Array.prototype.sortOnKey = function( key )
    {
      this.sort( function(a, b){ return a[ key ] - b[ key ]; } );
      
      return this;
    }
    
    console.log( objArray.sortOnKey( 'q' ) );
    
    console.log( objArray.sortOnKey( 'r' ) );

  • #8
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    still getting .sort is not a function...

    Code:
    function sortingTime(objArray, key) {
    	for (var i = 0; i < objArray.length; i++) {
    		objArray = parseFloat(objArray[i]);
    		objArray.sort(function (key) {
    			this.sort( function(a, b) { return a[key] - b[key] } );
    			return this;
    		});
    	}
    }

  • #9
    Senior Coder Logic Ali's Avatar
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    [QUOTE=JonBMN;1316606]
    Code:
    objArray = parseFloat(objArray[i]);
    From that point objArray is either a number or NaN, so you can't call sort on it, and your callback function couldn't work anyway.

  • #10
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    what do you mean the callback function wouldn't work anyway?

  • #11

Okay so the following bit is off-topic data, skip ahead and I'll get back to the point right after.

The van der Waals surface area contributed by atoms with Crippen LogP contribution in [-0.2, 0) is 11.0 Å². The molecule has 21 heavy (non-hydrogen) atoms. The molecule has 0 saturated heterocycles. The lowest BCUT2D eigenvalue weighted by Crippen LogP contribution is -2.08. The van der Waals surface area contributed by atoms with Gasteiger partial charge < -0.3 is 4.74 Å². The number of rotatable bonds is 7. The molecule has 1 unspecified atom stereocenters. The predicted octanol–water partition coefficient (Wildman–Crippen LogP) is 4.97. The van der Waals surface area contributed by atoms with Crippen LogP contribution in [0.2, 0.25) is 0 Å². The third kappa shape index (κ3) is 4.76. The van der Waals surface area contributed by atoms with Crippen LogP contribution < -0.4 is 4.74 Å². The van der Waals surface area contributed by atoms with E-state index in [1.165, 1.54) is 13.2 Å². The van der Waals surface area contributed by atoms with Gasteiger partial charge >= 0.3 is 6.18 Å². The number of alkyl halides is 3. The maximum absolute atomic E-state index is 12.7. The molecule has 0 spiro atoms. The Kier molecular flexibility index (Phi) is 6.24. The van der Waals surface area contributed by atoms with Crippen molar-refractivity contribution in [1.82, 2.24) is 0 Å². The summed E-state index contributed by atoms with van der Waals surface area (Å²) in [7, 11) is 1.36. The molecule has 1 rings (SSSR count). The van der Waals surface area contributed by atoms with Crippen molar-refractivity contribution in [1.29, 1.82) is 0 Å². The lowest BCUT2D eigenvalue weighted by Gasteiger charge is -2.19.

Senior Coder rnd me's Avatar
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    Quote Originally Posted by Airblader View Post
    Not to forget returning 0 if the elements are equal.
    a few small points for completeness:

    1. if you are comparing all numbers, subtracting one from the other will return 0 on a match, so the explicit zero-compare is not needed.

    2. if your array elements are all unique strings, you don't need a zero-compare. Since string sorting is really slow, chopping off half the workload can make a big diff on how fast the sort performs.

    3. going a bit more advanced, if you have a large array with many elements but few unique values, you might want to consider caching the sort-compare result.
    i've seen this pattern take a sort from 800ms to 35ms.

    something LIKE this:
    Code:
    var cache={}
    objArray.sort( function (a, b, c) {
       a=a.q; b=b.q;
        if((c=cache[a+b])!==undefined){return c;}
        if( a > b ) {
            return cache[a+b]=1;
        } else if( a < b ) {
            return cache[a+b]=-1;
        }
        return cache[a+b]=0;
    } );
    Last edited by rnd me; 02-28-2013 at 05:56 PM.